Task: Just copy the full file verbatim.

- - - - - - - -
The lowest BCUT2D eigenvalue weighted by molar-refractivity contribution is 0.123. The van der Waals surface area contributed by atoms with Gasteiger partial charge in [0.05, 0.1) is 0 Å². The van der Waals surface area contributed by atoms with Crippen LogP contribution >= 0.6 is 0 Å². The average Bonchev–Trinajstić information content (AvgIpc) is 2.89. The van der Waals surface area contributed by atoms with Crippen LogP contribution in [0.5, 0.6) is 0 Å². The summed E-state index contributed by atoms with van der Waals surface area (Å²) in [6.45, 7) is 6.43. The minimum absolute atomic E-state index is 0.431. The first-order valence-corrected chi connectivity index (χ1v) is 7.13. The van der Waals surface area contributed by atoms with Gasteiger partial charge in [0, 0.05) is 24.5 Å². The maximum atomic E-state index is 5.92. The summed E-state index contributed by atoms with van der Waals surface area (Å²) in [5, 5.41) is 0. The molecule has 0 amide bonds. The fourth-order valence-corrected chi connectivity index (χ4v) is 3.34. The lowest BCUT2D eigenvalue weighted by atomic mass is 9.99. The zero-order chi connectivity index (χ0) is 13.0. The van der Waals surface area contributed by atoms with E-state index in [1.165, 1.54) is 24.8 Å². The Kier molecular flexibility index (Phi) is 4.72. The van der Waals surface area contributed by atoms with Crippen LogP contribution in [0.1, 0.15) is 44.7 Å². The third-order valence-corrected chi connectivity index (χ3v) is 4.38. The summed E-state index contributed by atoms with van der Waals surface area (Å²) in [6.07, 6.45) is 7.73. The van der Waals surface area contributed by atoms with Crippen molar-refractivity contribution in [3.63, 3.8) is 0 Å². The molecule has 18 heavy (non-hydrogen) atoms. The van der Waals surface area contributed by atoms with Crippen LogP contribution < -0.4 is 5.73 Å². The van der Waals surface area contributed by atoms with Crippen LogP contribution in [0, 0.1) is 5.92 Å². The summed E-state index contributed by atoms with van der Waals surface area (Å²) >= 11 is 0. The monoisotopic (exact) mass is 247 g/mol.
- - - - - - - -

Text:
The lowest BCUT2D eigenvalue weighted by molar-refractivity contribution is 0.123. The van der Waals surface area contributed by atoms with Gasteiger partial charge in [0.05, 0.1) is 0 Å². The van der Waals surface area contributed by atoms with Crippen LogP contribution >= 0.6 is 0 Å². The average Bonchev–Trinajstić information content (AvgIpc) is 2.89. The van der Waals surface area contributed by atoms with Crippen LogP contribution in [0.5, 0.6) is 0 Å². The summed E-state index contributed by atoms with van der Waals surface area (Å²) in [6.45, 7) is 6.43. The minimum absolute atomic E-state index is 0.431. The first-order valence-corrected chi connectivity index (χ1v) is 7.13. The van der Waals surface area contributed by atoms with Gasteiger partial charge in [0, 0.05) is 24.5 Å². The maximum atomic E-state index is 5.92. The summed E-state index contributed by atoms with van der Waals surface area (Å²) in [5, 5.41) is 0. The molecule has 0 amide bonds. The fourth-order valence-corrected chi connectivity index (χ4v) is 3.34. The lowest BCUT2D eigenvalue weighted by atomic mass is 9.99. The zero-order chi connectivity index (χ0) is 13.0. The van der Waals surface area contributed by atoms with E-state index in [1.165, 1.54) is 24.8 Å². The Kier molecular flexibility index (Phi) is 4.72. The van der Waals surface area contributed by atoms with Crippen LogP contribution in [0.1, 0.15) is 44.7 Å². The third-order valence-corrected chi connectivity index (χ3v) is 4.38. The summed E-state index contributed by atoms with van der Waals surface area (Å²) in [6.07, 6.45) is 7.73. The van der Waals surface area contributed by atoms with Crippen molar-refractivity contribution in [3.63, 3.8) is 0 Å². The molecule has 18 heavy (non-hydrogen) atoms. The van der Waals surface area contributed by atoms with Crippen LogP contribution < -0.4 is 5.73 Å². The van der Waals surface area contributed by atoms with Crippen LogP contribution in [0, 0.1) is 5.92 Å². The summed E-state index contributed by atoms with van der Waals surface area (Å²) >= 11 is 0. The monoisotopic (exact) mass is 247 g/mol.